• Organizations are placing a premium on power skills: 95% of organizations believe soft skills or power skills are as important as, if not more important than hard skills. 37%  of organizations have targeted a set of capabilities to build, 29% have begun discussions about the priority capabilities to build, and 20% have begun to build many, if not all of the priority capabilities. 
  • Effective communication in the workplace remains essential: Many of the 2022 power skills that employees are looking for are underpinned by proficiency in language, however, the report suggests a mixed approach to address this skilling area. The fact remains that 37% of organizations are not measuring proficiency in English language skills at all, and 61% of organizations do not have any strategies in place to support or upskill teams with English language training. We are seeing demand for these skills, but investment is not matching it. 
  • Roadblocks to skilling remain: There seems to be a lack of a clear vision for developing soft skills that align with overall business goals and lack of credible metrics for measuring the business impact of developing soft skills. Other challenges to upskilling remain difficulty among employees to allot time for participating in L&D programmes, and lack of budget and resources to support continuous skill building.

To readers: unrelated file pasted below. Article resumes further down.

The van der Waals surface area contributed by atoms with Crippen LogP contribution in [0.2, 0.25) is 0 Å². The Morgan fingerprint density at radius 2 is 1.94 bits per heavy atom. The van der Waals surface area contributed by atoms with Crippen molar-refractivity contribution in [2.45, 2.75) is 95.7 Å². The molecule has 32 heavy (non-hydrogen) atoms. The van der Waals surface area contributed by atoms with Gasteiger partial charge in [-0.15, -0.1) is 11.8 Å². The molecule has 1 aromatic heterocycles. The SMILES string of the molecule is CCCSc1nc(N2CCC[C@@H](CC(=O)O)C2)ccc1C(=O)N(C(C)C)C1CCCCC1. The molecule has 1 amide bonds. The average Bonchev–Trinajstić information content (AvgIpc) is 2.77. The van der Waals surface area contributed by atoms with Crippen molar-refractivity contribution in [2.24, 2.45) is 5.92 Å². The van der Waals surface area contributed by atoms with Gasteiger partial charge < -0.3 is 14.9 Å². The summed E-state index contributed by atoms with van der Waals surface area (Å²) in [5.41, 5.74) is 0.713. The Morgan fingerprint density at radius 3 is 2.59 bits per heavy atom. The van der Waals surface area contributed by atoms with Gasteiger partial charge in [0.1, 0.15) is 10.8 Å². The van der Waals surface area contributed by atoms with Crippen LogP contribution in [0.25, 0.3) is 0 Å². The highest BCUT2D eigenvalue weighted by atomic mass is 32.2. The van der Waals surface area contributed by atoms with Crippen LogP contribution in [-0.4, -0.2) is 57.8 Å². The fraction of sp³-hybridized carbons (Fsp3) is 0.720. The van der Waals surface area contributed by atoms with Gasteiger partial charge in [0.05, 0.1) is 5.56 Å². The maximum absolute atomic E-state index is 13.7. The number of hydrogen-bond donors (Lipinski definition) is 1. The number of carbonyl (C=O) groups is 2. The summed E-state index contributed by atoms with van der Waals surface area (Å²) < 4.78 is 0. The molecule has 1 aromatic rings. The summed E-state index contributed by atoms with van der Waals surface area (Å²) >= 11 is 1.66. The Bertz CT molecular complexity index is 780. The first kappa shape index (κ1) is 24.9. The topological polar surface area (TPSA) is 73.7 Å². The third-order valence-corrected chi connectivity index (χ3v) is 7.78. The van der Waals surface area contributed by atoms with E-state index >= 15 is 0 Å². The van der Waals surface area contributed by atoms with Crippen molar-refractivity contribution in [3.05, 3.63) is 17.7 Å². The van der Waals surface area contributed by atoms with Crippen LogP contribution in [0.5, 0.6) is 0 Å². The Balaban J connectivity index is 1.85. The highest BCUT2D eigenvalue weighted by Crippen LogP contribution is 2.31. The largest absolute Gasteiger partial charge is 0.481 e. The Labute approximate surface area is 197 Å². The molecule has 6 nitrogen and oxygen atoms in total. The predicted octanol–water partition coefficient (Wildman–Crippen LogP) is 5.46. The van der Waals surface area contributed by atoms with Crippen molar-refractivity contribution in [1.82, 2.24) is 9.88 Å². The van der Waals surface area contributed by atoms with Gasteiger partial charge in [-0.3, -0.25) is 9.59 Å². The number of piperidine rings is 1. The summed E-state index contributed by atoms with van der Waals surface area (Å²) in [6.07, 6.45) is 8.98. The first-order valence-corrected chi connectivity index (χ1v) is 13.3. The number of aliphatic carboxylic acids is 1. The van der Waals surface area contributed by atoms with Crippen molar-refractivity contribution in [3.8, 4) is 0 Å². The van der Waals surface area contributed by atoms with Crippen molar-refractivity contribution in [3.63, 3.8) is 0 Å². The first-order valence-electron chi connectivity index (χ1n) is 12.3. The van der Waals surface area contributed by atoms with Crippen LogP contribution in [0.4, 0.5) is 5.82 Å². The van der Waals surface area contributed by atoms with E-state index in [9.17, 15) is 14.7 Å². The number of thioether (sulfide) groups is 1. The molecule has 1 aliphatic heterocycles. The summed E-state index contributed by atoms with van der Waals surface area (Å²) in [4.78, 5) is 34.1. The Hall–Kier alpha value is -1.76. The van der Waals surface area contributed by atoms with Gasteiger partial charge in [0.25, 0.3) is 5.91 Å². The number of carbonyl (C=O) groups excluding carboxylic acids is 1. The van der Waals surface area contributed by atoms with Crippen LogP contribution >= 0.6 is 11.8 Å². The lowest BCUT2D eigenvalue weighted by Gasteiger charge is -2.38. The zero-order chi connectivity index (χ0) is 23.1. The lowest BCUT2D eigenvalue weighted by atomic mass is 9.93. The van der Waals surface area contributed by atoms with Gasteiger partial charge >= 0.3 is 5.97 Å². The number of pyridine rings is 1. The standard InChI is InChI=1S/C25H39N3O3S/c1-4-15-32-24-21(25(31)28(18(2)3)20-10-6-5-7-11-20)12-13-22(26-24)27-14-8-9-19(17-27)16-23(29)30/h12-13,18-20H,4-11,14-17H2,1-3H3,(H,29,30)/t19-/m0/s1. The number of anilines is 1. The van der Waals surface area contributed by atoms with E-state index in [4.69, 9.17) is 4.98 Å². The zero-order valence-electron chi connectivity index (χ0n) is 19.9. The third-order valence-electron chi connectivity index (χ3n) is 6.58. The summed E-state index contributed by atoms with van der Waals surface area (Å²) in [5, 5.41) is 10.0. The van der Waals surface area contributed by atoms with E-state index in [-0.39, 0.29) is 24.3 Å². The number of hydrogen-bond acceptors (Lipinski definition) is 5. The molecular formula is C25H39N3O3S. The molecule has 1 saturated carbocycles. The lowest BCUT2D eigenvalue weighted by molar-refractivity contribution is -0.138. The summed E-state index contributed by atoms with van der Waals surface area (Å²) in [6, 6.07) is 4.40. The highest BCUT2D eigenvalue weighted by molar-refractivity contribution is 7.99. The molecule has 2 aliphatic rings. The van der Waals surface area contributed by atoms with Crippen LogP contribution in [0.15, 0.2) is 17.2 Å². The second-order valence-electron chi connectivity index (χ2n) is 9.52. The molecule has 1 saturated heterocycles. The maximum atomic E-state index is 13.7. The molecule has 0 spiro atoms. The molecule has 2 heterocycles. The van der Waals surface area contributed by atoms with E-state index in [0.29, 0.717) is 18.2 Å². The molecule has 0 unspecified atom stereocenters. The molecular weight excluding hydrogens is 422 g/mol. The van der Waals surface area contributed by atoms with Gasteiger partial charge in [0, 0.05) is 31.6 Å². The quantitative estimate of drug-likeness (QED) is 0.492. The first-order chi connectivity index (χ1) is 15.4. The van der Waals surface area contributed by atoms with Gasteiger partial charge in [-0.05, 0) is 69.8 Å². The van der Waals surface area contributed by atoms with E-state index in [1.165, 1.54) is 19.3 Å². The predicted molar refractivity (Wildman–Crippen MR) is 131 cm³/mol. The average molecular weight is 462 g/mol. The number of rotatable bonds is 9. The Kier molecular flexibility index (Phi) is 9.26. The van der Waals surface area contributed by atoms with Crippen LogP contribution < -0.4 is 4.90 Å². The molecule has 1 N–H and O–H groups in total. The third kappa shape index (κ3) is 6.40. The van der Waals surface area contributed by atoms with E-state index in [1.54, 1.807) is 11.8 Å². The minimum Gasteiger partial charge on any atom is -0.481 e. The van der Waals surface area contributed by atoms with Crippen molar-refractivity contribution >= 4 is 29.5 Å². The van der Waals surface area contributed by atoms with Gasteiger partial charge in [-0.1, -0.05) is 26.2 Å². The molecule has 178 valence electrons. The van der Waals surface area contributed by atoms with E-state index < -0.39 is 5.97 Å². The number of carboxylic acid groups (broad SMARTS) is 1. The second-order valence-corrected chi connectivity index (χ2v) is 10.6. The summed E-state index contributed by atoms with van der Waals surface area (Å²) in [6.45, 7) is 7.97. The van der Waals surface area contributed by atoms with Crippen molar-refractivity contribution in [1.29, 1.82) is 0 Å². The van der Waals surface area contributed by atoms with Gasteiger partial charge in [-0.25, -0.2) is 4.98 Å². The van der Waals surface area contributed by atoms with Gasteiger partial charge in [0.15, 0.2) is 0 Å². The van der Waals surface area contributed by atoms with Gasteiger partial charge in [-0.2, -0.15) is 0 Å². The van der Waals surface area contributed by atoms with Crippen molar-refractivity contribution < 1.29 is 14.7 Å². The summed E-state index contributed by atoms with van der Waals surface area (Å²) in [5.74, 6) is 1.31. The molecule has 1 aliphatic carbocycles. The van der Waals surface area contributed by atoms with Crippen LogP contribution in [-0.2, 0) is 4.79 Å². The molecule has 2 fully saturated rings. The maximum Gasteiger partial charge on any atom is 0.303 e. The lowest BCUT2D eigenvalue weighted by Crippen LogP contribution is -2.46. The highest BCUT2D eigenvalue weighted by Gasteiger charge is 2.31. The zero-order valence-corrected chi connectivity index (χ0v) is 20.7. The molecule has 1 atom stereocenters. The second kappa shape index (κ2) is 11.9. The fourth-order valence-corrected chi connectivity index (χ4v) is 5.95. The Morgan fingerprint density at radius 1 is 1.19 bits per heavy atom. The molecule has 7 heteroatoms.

In order to deep dive into the skilling roadmap, it is important to know the Power Skills that will shape the future of people and organizations. 

2022 Power Skills supported by Faethm’s future capabilities framework:

Future capabilities are the innate human attributes that no robot can replace, and digital literacies are needed to succeed in an increasingly digitized and data-driven workplace. Faethm's AI identified two categories of future capabilities and 5 sub-categories: 

Human attributes: 

  • Core future i.e. core capabilities: These are critical to future employability - critical thinking, personal learning and mastery, and problem solving. 
  • Leadership: Ability to direct, inspire, and steward through change - agility, direction and purpose, judgement and decision making
  • Outcome: Ability to convert individual capabilities into tangible workplace outcomes - collaboration, communication, and customer focus. 


  • Digital literacies: Ability to access information, collaborate and communicate in a digitized workplace - digital communication, participation, customer focus
  • Data literacy: Ability to action insights from, analyse and interpret data - data ethics, visualization, programming